Besides, Craig employs a secret weapon. Every scene is extremely short and absolutely no longer than it needs to be. Thus, even a brief bout of reading cycles you through every character and keeps them in the forefront of your mind’s eye. I’d say it’s impossible to forget any of them. Further, the short scenes make for a fast-paced read. Difficult to put down. Quite astonishing when you consider Fragment is basically about a biggish iceberg and a biggish whale sharing an ocean with a bunch of humans who have very little idea how to cope with either. Most people might think the premise sounds dull and preachy and would probably want to give it a pass. Too bad if they do, because they’d be missing out on a fun read. Fragment is as exciting to read as any action-adventure novel, more than most I’d say.
Craig constantly makes use of original little touches that add to the ambience of the book. For instance, the three scientists marooned in the snow after the destruction of their base with virtually no supplies other than what they had on them spot a surveillance drone launched from the still-distant nuclear submarine. How to attract the attention of the operator? One quick-thinking scientist pulls a CD out of his laptop (he fled with it in order to preserve his research) and, using the shiny side, flashes reflected sunlight toward the drone hoping his signal will be noticed. It is. That’s the kind of nifty, non-cliché detail I like to see. So much better than the expected “I’ll just light this flare” approach.
Another source of intriguing detail is the research Craig has put into the novel. The info is provided within the fabric of the plot for the most part, with few info dumps but even those are fascinating and do not disrupt the pacing at all. I had no idea wave height is determined by velocity, duration, and fetch, and such are conditions in the Drake Passage that the combination of all three produces an average of one rogue wave per hour! I am never, ever going sailing in the Drake Passage. Not in a sloop. Not even in a cruise ship. This be one piece of useful knowledge, I tell you.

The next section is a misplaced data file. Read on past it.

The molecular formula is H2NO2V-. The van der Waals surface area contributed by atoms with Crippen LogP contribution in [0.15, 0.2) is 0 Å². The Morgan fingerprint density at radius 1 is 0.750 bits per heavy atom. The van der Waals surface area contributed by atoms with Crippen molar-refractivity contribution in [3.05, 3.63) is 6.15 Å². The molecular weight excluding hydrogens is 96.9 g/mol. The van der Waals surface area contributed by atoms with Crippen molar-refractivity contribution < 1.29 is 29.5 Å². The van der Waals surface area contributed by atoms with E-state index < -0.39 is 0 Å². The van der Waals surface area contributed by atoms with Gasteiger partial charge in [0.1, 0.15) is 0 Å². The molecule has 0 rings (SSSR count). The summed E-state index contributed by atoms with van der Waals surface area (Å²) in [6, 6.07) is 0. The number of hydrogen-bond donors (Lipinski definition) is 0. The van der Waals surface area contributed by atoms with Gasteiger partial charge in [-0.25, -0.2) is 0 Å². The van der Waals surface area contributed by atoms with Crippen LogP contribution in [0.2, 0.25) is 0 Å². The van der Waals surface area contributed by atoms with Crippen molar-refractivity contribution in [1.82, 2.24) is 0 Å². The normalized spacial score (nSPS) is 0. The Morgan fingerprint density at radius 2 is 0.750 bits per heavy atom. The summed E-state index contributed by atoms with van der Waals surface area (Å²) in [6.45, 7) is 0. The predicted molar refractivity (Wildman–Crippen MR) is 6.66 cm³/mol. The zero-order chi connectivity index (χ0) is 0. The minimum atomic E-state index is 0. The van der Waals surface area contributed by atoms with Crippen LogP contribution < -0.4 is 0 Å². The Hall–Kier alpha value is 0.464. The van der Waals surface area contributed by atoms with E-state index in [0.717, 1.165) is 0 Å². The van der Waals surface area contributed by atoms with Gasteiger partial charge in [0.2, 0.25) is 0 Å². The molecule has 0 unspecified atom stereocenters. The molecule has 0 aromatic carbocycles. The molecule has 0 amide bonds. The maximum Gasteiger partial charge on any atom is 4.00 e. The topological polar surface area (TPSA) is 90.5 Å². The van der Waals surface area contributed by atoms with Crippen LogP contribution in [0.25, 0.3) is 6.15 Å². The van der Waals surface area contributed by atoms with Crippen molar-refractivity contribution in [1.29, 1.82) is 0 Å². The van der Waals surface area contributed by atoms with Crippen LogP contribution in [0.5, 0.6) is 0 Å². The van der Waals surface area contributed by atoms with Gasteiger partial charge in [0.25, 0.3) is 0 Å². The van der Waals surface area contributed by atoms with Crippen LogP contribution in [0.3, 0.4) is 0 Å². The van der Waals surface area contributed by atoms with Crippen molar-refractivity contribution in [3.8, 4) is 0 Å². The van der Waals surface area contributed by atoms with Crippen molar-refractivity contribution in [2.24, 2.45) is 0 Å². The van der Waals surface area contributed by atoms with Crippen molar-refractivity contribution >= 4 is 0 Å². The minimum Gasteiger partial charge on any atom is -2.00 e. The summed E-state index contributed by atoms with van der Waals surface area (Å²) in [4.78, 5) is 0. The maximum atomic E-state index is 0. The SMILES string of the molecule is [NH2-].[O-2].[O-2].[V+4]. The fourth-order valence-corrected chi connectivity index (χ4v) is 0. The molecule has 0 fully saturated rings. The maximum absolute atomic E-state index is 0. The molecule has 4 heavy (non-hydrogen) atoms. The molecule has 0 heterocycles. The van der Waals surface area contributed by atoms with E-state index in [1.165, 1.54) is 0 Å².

Actually, the significance of the research manifest in the writing is that the reader’s complacency is constantly being shattered. I’ve read many books about naval history over my lifetime yet there are many important and relevant details about the reality of the ocean environment mentioned in Fragment which I never came across before. Too much research can kill a book if the reader gains the impression he is merely reading the author’s notes rather than a work of fiction. But here the occasional tidbits of new and amazing information add additional wow factor to the excitement of the read. Craig has a very nice sense of judgement of what to include and, I suspect, what to leave out. Beginning writers would do well to imitate his technique.
The pace quickens toward the end, building to a climax of biblical proportions which also happens to resolve the individual conundrums of most of the characters one way or another. If you’ve gotten this far accepting Craig’s treatment of the premise every step of the way then the resolution in both its apocalyptic and subtle aspects will be perfectly acceptable and satisfying. At least as a work of fiction. You’ll probably say “Oh, sure. Why not?” Ties up everything neatly in terms of character loose ends, though rather messily in terms of the world’s fate.
But what is the significance for the real world? Here you’d have to cast aside the science fiction/fantasy element of human-intelligent whales (which adds considerably to the entertainment value of the novel) and just look at the ecological implications of a massive break-up of the Antarctic Ice Shield beyond anything which has happened to date. Makes for a grim warning. Definitely something to think about.
On the other hand, getting down to the nitty gritty of the real world, should Fragment be taken seriously by anybody? Isn’t just an eco-adventure work of fiction? Merely a light-hearted if sensationally alarmist bit of fluff designed to amuse? Something to read while lying on a blanket at the beach?
I consider it significant and noteworthy that less than two weeks ago the Brazilian Association for the Study of Literature and Environment invited Craig Russell to give a talk on Fragment as a “Climate Crisis” novel at their upcoming convention in Curitiba, Brazil. Rather a feather in his cap I should think. Also, I’m blown away that such an organization exists. There’s hope for our species yet, methinks.
Darn good book. Fast paced, even exhilarating, hard to put down, each page makes you want to read more. Ten years in the writing and well worth it. Exactly the sort of fiction I love. An apocalyptic eco-catastrophe premise, yes, but one that’s loads of fun to read. I doubt you’ll be disappointed. I sincerely believe you’ll enjoy it. I certainly did.
Check it out at: < Fragment by Craig Russell >